La Sarmiento, Margarita Loinaz, and Carol Iwata discuss the experiences of BIPOC Buddhist practitioners—the obstacles they face, and the contributions they are making. Moderated and with an introduction by Mariana Restrepo.
My family and I immigrated to the United States when I was in my early teens. As undocumented immigrants, we had to go unnoticed; we had to blend in as much as possible, never calling attention to ourselves and never talking about our situation because you never knew who could be trusted. There was no celebrating our heritage and customs. When speaking in Spanish to friends at school, I often heard “This is America! Speak English” or “Go back to your country!” I learned to be observant and, following all these rules, I unconsciously learned how to belong. I assimilated. Looking back, it was a process of discerning what fit and what didn’t, erasing the parts of me that were considered “other.” Back then, my accent mortified me. While my features granted me white-passing privilege, my accent—rolling R’s and demarcated Y’s that sounded more like J’s—was a clear giveaway of my Latin American origin.
I first encountered the dharma in Miami and then Nepal, both diverse communities where diverse cultures and backgrounds are welcomed and celebrated. It wasn’t until I attended my first meditation retreat that I was reminded of that feeling of being “other” once again. It was a silent retreat, and the demographics were what you typically would expect: middle-aged, upper-middle–class, white, and mostly male. I had been invited to attend, yet I felt out of place; I felt like I did not belong.
It wasn’t until I listened to a talk by Rev. Lien Shutt that I realized what made me feel that way. She mentioned how the emphasis on nonconceptualizing often translates to not offering clear instructions. Practical aspects, such as how to behave in a shrine room, bow, and prostrate, are often learned through observation rather than practical instruction. This is a nice ideal, as Rev. Shutt mentioned in her talk, but historically, placing people of color in positions of not knowing has had very real repercussions in their lives, from not being able to receive services to even being punished. In a practice context, even if the aim is nonconceptualization, withholding knowledge can have huge consequences in the lives of BIPOC practitioners, effectively making practice inaccessible for them. In listening to Rev. Shutt’s talk, I realized that not knowing—not knowing what was expected of me, then failing to meet those expectations—created significant anxiety. Instead of being a refuge, the retreat became one more place where I felt I didn’t belong.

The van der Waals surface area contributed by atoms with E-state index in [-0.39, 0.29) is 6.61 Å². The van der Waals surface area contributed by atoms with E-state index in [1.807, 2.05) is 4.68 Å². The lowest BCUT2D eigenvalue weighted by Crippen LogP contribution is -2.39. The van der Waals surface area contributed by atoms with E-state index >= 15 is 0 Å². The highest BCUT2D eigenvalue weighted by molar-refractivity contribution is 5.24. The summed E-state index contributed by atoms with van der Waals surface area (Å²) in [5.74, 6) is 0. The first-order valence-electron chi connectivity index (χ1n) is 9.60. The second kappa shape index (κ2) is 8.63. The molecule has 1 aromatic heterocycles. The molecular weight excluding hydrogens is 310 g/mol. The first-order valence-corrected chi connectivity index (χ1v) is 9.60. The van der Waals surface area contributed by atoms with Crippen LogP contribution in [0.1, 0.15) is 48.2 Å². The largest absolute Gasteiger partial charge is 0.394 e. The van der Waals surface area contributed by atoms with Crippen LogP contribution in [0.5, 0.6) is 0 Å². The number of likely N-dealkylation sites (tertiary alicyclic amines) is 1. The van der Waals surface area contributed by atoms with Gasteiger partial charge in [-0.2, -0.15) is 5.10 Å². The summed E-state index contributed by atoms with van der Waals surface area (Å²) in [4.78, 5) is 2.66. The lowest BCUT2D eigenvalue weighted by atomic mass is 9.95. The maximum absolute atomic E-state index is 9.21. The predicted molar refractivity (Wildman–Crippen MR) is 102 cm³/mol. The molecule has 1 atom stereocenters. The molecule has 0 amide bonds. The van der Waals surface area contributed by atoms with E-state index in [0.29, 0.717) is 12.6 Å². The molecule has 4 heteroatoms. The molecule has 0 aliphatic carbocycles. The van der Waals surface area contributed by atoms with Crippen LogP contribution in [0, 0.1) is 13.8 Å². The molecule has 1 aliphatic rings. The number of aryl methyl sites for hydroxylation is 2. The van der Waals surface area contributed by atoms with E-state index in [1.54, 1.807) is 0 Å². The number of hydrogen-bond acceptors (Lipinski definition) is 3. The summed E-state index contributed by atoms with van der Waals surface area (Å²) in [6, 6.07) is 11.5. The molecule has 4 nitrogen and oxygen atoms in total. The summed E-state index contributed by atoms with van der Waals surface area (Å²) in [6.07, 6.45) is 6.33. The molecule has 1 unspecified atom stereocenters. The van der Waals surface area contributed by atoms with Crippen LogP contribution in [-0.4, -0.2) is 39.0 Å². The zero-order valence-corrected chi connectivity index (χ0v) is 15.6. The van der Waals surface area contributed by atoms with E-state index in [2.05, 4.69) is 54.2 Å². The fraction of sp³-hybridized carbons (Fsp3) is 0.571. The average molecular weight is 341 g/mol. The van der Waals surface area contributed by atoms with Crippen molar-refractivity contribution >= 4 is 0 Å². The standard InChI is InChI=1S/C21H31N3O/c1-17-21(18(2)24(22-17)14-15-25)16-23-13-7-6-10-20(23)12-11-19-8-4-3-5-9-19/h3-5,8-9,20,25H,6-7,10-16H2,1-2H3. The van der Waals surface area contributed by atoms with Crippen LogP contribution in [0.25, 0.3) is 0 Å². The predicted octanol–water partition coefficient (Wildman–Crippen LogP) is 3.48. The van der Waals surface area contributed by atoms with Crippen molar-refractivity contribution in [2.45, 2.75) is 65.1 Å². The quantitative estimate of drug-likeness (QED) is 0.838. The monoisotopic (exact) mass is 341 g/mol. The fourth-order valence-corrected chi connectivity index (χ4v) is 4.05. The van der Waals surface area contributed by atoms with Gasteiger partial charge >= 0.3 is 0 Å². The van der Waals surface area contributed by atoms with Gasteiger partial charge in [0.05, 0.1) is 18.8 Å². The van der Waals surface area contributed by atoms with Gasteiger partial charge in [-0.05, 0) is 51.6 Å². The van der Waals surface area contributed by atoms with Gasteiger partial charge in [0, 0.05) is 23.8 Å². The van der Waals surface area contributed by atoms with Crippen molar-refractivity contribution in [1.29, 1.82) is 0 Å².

In this forum, I talk with three BIPOC teachers whose work has focused on making Buddhism more diverse and inclusive. They discuss how attempts at diversity and inclusivity in our sanghas often fall short, how a basic lack of understanding of BIPOC practitioners often renders practice and practice spaces inaccessible, and how assimilation so often passes as diversity.